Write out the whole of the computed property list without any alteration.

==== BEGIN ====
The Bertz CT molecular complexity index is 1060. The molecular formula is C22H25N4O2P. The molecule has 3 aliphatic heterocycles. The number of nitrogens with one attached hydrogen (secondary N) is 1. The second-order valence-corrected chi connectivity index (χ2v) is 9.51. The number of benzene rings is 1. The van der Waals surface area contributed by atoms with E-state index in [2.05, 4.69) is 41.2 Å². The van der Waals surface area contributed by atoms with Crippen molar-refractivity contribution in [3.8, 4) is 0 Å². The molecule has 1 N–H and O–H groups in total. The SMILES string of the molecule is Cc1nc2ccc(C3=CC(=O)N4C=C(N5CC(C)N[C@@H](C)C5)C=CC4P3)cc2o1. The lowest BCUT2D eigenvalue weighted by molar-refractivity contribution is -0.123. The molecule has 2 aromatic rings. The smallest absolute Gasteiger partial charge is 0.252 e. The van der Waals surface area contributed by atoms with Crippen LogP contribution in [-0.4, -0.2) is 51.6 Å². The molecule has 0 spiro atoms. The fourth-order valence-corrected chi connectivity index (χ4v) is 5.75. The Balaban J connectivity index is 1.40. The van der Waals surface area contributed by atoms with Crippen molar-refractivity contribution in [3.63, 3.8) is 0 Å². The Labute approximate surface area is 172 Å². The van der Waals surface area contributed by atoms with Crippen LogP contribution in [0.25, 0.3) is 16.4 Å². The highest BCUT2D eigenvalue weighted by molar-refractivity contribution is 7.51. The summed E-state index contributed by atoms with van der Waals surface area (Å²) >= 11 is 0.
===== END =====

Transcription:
The Bertz CT molecular complexity index is 1060. The molecular formula is C22H25N4O2P. The molecule has 3 aliphatic heterocycles. The number of nitrogens with one attached hydrogen (secondary N) is 1. The second-order valence-corrected chi connectivity index (χ2v) is 9.51. The number of benzene rings is 1. The van der Waals surface area contributed by atoms with E-state index in [2.05, 4.69) is 41.2 Å². The van der Waals surface area contributed by atoms with Crippen molar-refractivity contribution in [3.8, 4) is 0 Å². The molecule has 1 N–H and O–H groups in total. The SMILES string of the molecule is Cc1nc2ccc(C3=CC(=O)N4C=C(N5CC(C)N[C@@H](C)C5)C=CC4P3)cc2o1. The lowest BCUT2D eigenvalue weighted by molar-refractivity contribution is -0.123. The molecule has 2 aromatic rings. The smallest absolute Gasteiger partial charge is 0.252 e. The van der Waals surface area contributed by atoms with Crippen LogP contribution in [-0.4, -0.2) is 51.6 Å². The molecule has 0 spiro atoms. The fourth-order valence-corrected chi connectivity index (χ4v) is 5.75. The Balaban J connectivity index is 1.40. The van der Waals surface area contributed by atoms with Crippen molar-refractivity contribution in [3.63, 3.8) is 0 Å². The Labute approximate surface area is 172 Å². The van der Waals surface area contributed by atoms with Crippen LogP contribution in [0.25, 0.3) is 16.4 Å². The highest BCUT2D eigenvalue weighted by molar-refractivity contribution is 7.51. The summed E-state index contributed by atoms with van der Waals surface area (Å²) >= 11 is 0.